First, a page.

There is an Italian saying that simple goes: “Piano, Piano.” No, it doesn’t mean go play the piano or you see a piano and scream its name. “Piano, Piano” stands for doing things with care, taking time to do something in an organized manner and/or slowly, so the ending result can be perfect. This procedure of doing things with care and with time in one’s hands can be put into action when one decides to make limoncello.
Limoncello is an Italian lemon liqueur mainly produced in the Southern part of Italy from the Sorrento lemon (any lemon would suffice). Limoncello is traditionally served chilled after dinner as a digestivo. The great thing about limoncello is that any one could make their own limoncello from the comfort of their home. You don’t have to have Sorrento lemons and you don’t have to be from the Southern part of Italy to be able to make limoncello. The only thing that requires you to have in the process of making limoncello is “Piano, Piano”; patience and time.
Ingredients and Utensils:
15 medium/large sized Lemons
One bottle of Everclear 750mL (if everclear is not available is your area, vodka would work just fine)
750 grams of sugar
750 mL of water
One air sealed container could roughly fit 1.5 liters of liquid.
One container that could roughly fit 2 liters of liquid.
One pan to boil and make simple syrup.
A sharp knife
1. With a sharp knife, cut the peel out of the 15 lemons. In this step you have a couple of options regarding the white pit of the lemons. If you like a bitter flavor in your limoncello, leave a very thin layer of white pit on your lemon peels. If you don’t like a bitter flavor on your limoncello, cut out as much of the white pit as possible.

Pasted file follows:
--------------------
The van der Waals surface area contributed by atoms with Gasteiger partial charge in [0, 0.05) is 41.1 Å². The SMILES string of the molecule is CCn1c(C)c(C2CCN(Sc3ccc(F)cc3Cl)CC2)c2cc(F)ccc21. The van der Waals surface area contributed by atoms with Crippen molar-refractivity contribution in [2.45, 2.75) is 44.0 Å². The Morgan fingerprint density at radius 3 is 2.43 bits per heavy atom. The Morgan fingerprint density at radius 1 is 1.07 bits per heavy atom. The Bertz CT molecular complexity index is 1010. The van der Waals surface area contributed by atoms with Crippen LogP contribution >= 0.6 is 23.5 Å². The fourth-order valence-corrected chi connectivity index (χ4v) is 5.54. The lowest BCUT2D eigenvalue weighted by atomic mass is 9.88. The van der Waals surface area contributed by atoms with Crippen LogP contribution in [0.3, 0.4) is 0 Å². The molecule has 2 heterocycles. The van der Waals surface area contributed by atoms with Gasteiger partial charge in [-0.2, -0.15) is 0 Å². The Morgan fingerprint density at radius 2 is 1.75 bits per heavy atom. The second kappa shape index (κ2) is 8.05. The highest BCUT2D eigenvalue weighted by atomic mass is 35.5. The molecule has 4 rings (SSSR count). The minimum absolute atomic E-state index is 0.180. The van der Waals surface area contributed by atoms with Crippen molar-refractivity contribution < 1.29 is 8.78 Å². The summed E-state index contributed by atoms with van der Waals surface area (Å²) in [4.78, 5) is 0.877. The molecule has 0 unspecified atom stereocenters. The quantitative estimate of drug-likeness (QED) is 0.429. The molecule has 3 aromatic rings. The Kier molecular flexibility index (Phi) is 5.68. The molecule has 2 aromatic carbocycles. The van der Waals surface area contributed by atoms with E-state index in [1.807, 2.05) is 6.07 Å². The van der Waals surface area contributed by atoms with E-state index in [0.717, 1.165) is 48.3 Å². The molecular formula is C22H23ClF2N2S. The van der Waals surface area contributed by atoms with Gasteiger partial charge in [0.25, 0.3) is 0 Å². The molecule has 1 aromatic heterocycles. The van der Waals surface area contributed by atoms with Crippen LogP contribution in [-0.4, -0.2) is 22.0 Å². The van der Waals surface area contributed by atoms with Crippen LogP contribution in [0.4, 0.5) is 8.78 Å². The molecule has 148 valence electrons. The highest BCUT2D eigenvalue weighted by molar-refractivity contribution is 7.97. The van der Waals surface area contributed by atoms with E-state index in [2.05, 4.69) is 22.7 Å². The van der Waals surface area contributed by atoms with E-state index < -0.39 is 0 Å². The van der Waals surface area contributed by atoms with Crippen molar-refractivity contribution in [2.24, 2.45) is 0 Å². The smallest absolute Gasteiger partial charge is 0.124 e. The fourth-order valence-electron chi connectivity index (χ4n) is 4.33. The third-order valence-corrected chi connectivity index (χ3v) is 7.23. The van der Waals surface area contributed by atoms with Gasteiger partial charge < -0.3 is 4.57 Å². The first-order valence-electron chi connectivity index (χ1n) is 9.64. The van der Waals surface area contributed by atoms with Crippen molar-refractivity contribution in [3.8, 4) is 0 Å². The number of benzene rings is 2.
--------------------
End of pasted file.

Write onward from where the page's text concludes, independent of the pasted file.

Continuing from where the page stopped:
2. After you’ve completely peeled the lemons, you are left with 15 lemons without a peel. You can juice the lemons and freeze the juice for any further drinks you might make in the future. Also, another good idea is using the juice of the 15 lemons and make a delicious lemonade, now that summer is just ahead of us.
3. Place the peels of the 15 lemons in the air sealed container with the bottle (750mL) of Everclear (or vodka). Seal the container and place it in a cool and dark place. Here is where the saying “Piano, Piano” comes into play. You can’t rush this process. Some people leave the peels to infuse with the everclear for only a week. That is not enough time for all of the oils from the peels get acquainted with the liquid. If you are making limoncello for the first time, I recommend leaving the infusion in a cold, dark place between 3-4 weeks, stirring it 2 or 3 times a week. The end result will be a delicious bomb of lemon flavor.
Note: As you can tell, not all of the ingredients and utensils were used in this post. Wait for Part 2 to find out how to use the rest of the ingredients and utensils.
NOW WE WAIT 3 TO 4 WEEKS